The news these days is filled with stories about Artificial Intelligence and how it will change our lives. We’ve seen impressive examples of AI-generated stories, poems and essays composed in the voice of famous writers. Lawyers are wondering how this new tool will alter (or obliterate) our practices.
Don’t panic yet. It’s apparent that there will be an impact in our legal world but it’s equally apparent that AI has a way to go yet.
To illustrate the point, and for my own edification, I opened an account with Chat GPT and asked what it could tell me about North Carolina Supreme Court Justice Robert Edmunds. Here’s what I found out:
I was born in Dobson, N.C. (nope) on February 19, 1949 (sorry). I went to UNC for my undergraduate degree (wrong again) and, after law school, clerked for Judge Hiram Ward in the Middle District of North Carolina (never clerked). I was appointed to the Supreme Court of North Carolina by Governor Easley (never appointed to judicial position) and was elected to full terms in 2002 and 2010 (should be 2000 and 2008). I chaired the North Carolina Judicial Standards Commission (not me). I retired upon reaching mandatory retirement age (uh-uh—lost an election) and now work as an arbitrator with JAMS (AAA, not JAMS).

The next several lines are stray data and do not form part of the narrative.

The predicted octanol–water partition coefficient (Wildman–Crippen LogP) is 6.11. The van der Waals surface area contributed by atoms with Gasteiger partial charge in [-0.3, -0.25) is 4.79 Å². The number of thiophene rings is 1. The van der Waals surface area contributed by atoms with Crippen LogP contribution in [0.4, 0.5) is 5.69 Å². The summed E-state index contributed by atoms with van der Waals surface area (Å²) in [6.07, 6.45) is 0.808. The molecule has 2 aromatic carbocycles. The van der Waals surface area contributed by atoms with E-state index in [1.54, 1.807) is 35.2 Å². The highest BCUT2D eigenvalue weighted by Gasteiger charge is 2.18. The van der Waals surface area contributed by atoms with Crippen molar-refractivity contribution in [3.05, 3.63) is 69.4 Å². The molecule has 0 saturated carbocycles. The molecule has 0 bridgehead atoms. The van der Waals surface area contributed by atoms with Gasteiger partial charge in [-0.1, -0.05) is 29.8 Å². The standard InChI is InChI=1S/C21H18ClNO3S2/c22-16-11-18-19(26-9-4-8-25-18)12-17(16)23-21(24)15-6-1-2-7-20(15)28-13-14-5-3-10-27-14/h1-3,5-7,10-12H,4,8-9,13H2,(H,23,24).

That’s a sobering number of mistakes in a short report. It also omits a number of pertinent facts, including that I practice law with Fox Rothschild these days.
I’m not recommending that anyone eschew AI. It may prove helpful in generating rough drafts that can be heavily edited and checked for legal and factual accuracy. At least for now, rely on it at your peril. Know your firm’s guidelines and the state’s ethical rules. AI might be able to compose an answer that can earn a passing grade on a bar exam, but until it can get basic information right, it’s more artificial than intelligent.
Try it, using yourself as the subject of an inquiry. I’d love to hear what new things you discover in your life. –Bob Edmunds